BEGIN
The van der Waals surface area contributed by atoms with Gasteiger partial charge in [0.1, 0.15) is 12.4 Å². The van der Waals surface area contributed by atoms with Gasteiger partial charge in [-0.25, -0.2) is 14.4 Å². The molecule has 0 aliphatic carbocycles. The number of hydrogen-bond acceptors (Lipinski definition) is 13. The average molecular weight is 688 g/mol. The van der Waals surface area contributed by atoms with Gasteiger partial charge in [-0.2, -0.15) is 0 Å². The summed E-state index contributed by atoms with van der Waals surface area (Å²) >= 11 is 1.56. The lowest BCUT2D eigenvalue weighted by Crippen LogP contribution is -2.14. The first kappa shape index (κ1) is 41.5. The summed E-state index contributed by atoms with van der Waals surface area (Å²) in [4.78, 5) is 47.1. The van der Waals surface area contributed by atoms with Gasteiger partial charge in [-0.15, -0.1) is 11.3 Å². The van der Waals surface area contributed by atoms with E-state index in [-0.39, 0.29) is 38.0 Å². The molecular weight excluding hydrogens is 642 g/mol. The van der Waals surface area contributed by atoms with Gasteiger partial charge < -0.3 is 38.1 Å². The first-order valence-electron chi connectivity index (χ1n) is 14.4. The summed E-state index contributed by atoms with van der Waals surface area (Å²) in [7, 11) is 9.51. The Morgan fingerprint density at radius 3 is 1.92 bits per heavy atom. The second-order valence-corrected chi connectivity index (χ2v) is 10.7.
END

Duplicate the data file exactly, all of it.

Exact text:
The van der Waals surface area contributed by atoms with Gasteiger partial charge in [0.1, 0.15) is 12.4 Å². The van der Waals surface area contributed by atoms with Gasteiger partial charge in [-0.25, -0.2) is 14.4 Å². The molecule has 0 aliphatic carbocycles. The number of hydrogen-bond acceptors (Lipinski definition) is 13. The average molecular weight is 688 g/mol. The van der Waals surface area contributed by atoms with Gasteiger partial charge in [-0.2, -0.15) is 0 Å². The summed E-state index contributed by atoms with van der Waals surface area (Å²) >= 11 is 1.56. The lowest BCUT2D eigenvalue weighted by Crippen LogP contribution is -2.14. The first kappa shape index (κ1) is 41.5. The summed E-state index contributed by atoms with van der Waals surface area (Å²) in [4.78, 5) is 47.1. The van der Waals surface area contributed by atoms with Gasteiger partial charge in [-0.15, -0.1) is 11.3 Å². The van der Waals surface area contributed by atoms with E-state index in [-0.39, 0.29) is 38.0 Å². The molecular weight excluding hydrogens is 642 g/mol. The van der Waals surface area contributed by atoms with Gasteiger partial charge < -0.3 is 38.1 Å². The first-order valence-electron chi connectivity index (χ1n) is 14.4. The summed E-state index contributed by atoms with van der Waals surface area (Å²) in [7, 11) is 9.51. The Morgan fingerprint density at radius 3 is 1.92 bits per heavy atom. The second-order valence-corrected chi connectivity index (χ2v) is 10.7.